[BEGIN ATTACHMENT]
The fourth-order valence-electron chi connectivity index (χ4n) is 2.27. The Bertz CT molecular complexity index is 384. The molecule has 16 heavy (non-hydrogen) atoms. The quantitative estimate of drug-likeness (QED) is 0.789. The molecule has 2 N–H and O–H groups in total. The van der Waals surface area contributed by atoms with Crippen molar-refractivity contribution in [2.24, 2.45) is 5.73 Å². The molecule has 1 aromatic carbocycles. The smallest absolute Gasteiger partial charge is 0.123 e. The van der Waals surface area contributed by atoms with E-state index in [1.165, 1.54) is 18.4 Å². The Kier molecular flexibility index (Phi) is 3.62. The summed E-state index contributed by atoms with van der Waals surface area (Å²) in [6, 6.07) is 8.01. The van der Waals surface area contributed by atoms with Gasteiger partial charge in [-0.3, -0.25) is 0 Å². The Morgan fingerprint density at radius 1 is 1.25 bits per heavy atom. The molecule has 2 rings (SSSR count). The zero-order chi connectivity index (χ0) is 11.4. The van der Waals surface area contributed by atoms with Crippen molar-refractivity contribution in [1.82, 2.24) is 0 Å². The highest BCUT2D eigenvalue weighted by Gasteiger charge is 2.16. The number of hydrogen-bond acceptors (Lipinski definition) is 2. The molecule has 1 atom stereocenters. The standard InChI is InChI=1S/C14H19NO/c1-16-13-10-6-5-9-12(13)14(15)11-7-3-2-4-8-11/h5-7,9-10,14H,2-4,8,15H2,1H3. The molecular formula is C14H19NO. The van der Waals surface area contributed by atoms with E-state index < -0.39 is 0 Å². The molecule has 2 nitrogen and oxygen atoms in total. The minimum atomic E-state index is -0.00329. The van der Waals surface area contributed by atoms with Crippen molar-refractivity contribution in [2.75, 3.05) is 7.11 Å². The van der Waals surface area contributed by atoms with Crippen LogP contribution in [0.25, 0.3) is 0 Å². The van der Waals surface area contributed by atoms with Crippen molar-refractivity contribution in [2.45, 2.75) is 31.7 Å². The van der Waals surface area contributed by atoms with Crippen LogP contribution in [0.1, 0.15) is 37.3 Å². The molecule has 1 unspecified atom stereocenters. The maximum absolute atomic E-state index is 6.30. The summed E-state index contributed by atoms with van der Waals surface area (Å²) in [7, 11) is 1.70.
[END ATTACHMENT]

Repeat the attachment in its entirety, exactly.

The fourth-order valence-electron chi connectivity index (χ4n) is 2.27. The Bertz CT molecular complexity index is 384. The molecule has 16 heavy (non-hydrogen) atoms. The quantitative estimate of drug-likeness (QED) is 0.789. The molecule has 2 N–H and O–H groups in total. The van der Waals surface area contributed by atoms with Crippen molar-refractivity contribution in [2.24, 2.45) is 5.73 Å². The molecule has 1 aromatic carbocycles. The smallest absolute Gasteiger partial charge is 0.123 e. The van der Waals surface area contributed by atoms with E-state index in [1.165, 1.54) is 18.4 Å². The Kier molecular flexibility index (Phi) is 3.62. The summed E-state index contributed by atoms with van der Waals surface area (Å²) in [6, 6.07) is 8.01. The van der Waals surface area contributed by atoms with Gasteiger partial charge in [-0.3, -0.25) is 0 Å². The Morgan fingerprint density at radius 1 is 1.25 bits per heavy atom. The molecule has 2 rings (SSSR count). The zero-order chi connectivity index (χ0) is 11.4. The van der Waals surface area contributed by atoms with Crippen molar-refractivity contribution in [1.82, 2.24) is 0 Å². The highest BCUT2D eigenvalue weighted by Gasteiger charge is 2.16. The number of hydrogen-bond acceptors (Lipinski definition) is 2. The molecule has 1 atom stereocenters. The standard InChI is InChI=1S/C14H19NO/c1-16-13-10-6-5-9-12(13)14(15)11-7-3-2-4-8-11/h5-7,9-10,14H,2-4,8,15H2,1H3. The molecular formula is C14H19NO. The van der Waals surface area contributed by atoms with E-state index < -0.39 is 0 Å². The molecule has 2 nitrogen and oxygen atoms in total. The minimum atomic E-state index is -0.00329. The van der Waals surface area contributed by atoms with Crippen molar-refractivity contribution in [2.75, 3.05) is 7.11 Å². The van der Waals surface area contributed by atoms with Crippen LogP contribution in [0.25, 0.3) is 0 Å². The van der Waals surface area contributed by atoms with Crippen molar-refractivity contribution in [2.45, 2.75) is 31.7 Å². The van der Waals surface area contributed by atoms with Crippen LogP contribution in [0.1, 0.15) is 37.3 Å². The molecule has 1 unspecified atom stereocenters. The maximum absolute atomic E-state index is 6.30. The summed E-state index contributed by atoms with van der Waals surface area (Å²) in [7, 11) is 1.70.